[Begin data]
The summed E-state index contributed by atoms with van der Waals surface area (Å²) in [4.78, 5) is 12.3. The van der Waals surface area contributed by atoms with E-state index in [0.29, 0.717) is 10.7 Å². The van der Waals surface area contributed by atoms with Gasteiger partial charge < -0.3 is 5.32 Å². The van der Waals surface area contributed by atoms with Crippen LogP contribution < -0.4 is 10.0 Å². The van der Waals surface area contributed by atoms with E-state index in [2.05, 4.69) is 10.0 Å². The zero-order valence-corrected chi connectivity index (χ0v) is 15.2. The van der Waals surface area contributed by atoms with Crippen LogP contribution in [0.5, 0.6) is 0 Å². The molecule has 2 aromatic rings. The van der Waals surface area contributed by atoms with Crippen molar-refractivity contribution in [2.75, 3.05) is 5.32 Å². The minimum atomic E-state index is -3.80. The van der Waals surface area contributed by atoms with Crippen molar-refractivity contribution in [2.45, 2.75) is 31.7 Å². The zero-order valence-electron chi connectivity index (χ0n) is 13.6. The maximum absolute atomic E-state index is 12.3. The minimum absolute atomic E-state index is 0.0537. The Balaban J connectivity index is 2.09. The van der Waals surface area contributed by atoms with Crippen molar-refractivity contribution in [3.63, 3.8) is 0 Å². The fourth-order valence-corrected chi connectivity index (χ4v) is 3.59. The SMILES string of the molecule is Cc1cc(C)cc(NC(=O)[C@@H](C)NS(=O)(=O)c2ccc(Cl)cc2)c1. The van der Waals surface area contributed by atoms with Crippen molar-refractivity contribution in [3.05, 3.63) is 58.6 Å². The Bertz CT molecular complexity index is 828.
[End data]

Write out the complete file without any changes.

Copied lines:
The summed E-state index contributed by atoms with van der Waals surface area (Å²) in [4.78, 5) is 12.3. The van der Waals surface area contributed by atoms with E-state index in [0.29, 0.717) is 10.7 Å². The van der Waals surface area contributed by atoms with Gasteiger partial charge < -0.3 is 5.32 Å². The van der Waals surface area contributed by atoms with Crippen LogP contribution < -0.4 is 10.0 Å². The van der Waals surface area contributed by atoms with E-state index in [2.05, 4.69) is 10.0 Å². The zero-order valence-corrected chi connectivity index (χ0v) is 15.2. The van der Waals surface area contributed by atoms with Crippen LogP contribution in [0.5, 0.6) is 0 Å². The molecule has 2 aromatic rings. The van der Waals surface area contributed by atoms with Crippen molar-refractivity contribution in [2.75, 3.05) is 5.32 Å². The minimum atomic E-state index is -3.80. The van der Waals surface area contributed by atoms with Crippen molar-refractivity contribution in [2.45, 2.75) is 31.7 Å². The zero-order valence-electron chi connectivity index (χ0n) is 13.6. The maximum absolute atomic E-state index is 12.3. The minimum absolute atomic E-state index is 0.0537. The Balaban J connectivity index is 2.09. The van der Waals surface area contributed by atoms with Crippen molar-refractivity contribution in [3.63, 3.8) is 0 Å². The fourth-order valence-corrected chi connectivity index (χ4v) is 3.59. The SMILES string of the molecule is Cc1cc(C)cc(NC(=O)[C@@H](C)NS(=O)(=O)c2ccc(Cl)cc2)c1. The van der Waals surface area contributed by atoms with Crippen molar-refractivity contribution in [3.05, 3.63) is 58.6 Å². The Bertz CT molecular complexity index is 828.